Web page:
It's Jan. 6, 2014, and the past seven days have been the most momentous week yet of The Process.
First, I've now completed 28 of the 37 (75.7 percent!) of the radiation treatments and only have nine more to go. I'm down to single digits and not only can see the light at the end of the tunnel, I'm actually starting to see that light get much brighter on a minute-by-minute basis.
Second, tomorrow's treatment will start what people in the radiation biz refer to as the "cone down." That's when the radiation is aimed just at the part of my body that was most affected by cancer. That means it will be focused on the lower right part of my jaw where the lymph node was removed. I'll be getting the same daily dose of radiation as before, but the field will be more narrowly focused.
Third, there's my eating, which in spite of the fact that I still can't taste anything, has somehow gotten much better. Yesterday I ate three full meals (at least by the standards of the past six weeks). None of them were a five-course fine dining experience. But after a main course of meat loaf (my mother would be so proud), I was able to eat some fruit for dessert and had a relatively leisurely dinner with The BTW.
It was the closest I've come to normality in months.
So where am I with two weeks of radiation to go?
My weight loss has stabilized after only about seven pounds. I'll probably lose another pound or two while I wait for my taste to kick back in, but eight pounds over eight weeks of treatment plus another month or so of recovery is actually quite good, especially when you consider that I've lost mostly fat rather than lean body mass. Given the way I look, my body seems to like the change.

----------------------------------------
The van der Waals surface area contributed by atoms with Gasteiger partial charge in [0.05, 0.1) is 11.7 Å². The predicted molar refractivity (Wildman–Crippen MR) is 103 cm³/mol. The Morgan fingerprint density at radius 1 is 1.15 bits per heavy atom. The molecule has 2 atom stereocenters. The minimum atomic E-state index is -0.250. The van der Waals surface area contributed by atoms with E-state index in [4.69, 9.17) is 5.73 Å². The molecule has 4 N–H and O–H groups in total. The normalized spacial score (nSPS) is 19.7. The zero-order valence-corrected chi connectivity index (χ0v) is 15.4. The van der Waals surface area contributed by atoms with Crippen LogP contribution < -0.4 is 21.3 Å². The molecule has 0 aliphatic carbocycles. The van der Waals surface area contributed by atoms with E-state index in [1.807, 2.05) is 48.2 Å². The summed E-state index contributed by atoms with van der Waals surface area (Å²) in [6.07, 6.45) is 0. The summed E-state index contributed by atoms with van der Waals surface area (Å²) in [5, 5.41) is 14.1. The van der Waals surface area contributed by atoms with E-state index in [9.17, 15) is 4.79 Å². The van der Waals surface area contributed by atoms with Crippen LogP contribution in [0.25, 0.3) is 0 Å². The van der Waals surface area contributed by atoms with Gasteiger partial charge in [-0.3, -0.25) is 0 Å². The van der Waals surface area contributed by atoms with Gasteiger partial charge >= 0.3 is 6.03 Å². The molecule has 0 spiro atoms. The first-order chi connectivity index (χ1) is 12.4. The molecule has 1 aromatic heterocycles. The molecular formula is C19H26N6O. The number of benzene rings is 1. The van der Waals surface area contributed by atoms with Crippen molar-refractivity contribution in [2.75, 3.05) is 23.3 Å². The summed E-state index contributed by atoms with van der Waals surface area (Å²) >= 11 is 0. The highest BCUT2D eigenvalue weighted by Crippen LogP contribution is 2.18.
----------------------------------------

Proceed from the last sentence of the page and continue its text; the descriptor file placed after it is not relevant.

My stamina is excellent: absolutely no sign of fatigue. My firm was closed on New Year's Eve so I was took six spin classes over the past eight days rather than my usual four. And the last class yesterday was my best of the series by far in terms of both speed and resistance.
I still don't have a sore throat or any trouble swallowing. In fact, the only new side effect that's making me a bit uncomfortable is that the skin on my next and upper back and chest is itching and pealing from the radiation, as if it were sunburn.
I'm using Burt's Bees Miracle Salve multiple times a day to deal with it and that is helping greatly. I'm also taking Aleve for the first time in weeks to deal with some of the mild discomfort the radiation burn is causing.
One of the most challenging aspects to dealing with side effects of the radiation is that they change throughout The Process. That's not really surprising; after all, the impact of the radiation is cumulative and it takes time for some side effects to show up.
The skin issues I'm now experiencing were not a concern three weeks ago. My eating became less of a problem at the same time my skin was starting to be a pain...or an itch. And some of my earliest side effect concerns such as a sore throat that would make it painful to swallow never showed up at all.
For now, let the cone-down begin.
This is a continuing series of blog posts by Stan Collender about his experience fighting cancer. "The Process" Stan is describing began last August.